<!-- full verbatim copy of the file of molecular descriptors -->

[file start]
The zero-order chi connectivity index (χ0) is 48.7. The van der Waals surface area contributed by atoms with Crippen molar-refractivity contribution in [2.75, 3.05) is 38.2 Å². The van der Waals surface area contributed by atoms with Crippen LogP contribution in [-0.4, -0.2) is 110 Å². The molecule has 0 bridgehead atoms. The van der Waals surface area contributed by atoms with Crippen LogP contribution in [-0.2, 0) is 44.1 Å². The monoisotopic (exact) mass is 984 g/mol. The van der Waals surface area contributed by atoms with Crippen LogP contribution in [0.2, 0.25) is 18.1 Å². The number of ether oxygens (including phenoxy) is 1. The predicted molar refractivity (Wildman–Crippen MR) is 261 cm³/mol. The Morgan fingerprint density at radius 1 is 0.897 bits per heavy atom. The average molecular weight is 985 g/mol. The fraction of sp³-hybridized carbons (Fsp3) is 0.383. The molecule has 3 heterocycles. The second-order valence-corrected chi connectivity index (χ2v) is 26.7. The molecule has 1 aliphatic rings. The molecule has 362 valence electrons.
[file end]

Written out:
The zero-order chi connectivity index (χ0) is 48.7. The van der Waals surface area contributed by atoms with Crippen molar-refractivity contribution in [2.75, 3.05) is 38.2 Å². The van der Waals surface area contributed by atoms with Crippen LogP contribution in [-0.4, -0.2) is 110 Å². The molecule has 0 bridgehead atoms. The van der Waals surface area contributed by atoms with Crippen LogP contribution in [-0.2, 0) is 44.1 Å². The monoisotopic (exact) mass is 984 g/mol. The van der Waals surface area contributed by atoms with Crippen LogP contribution in [0.2, 0.25) is 18.1 Å². The number of ether oxygens (including phenoxy) is 1. The predicted molar refractivity (Wildman–Crippen MR) is 261 cm³/mol. The Morgan fingerprint density at radius 1 is 0.897 bits per heavy atom. The average molecular weight is 985 g/mol. The fraction of sp³-hybridized carbons (Fsp3) is 0.383. The molecule has 3 heterocycles. The second-order valence-corrected chi connectivity index (χ2v) is 26.7. The molecule has 1 aliphatic rings. The molecule has 362 valence electrons.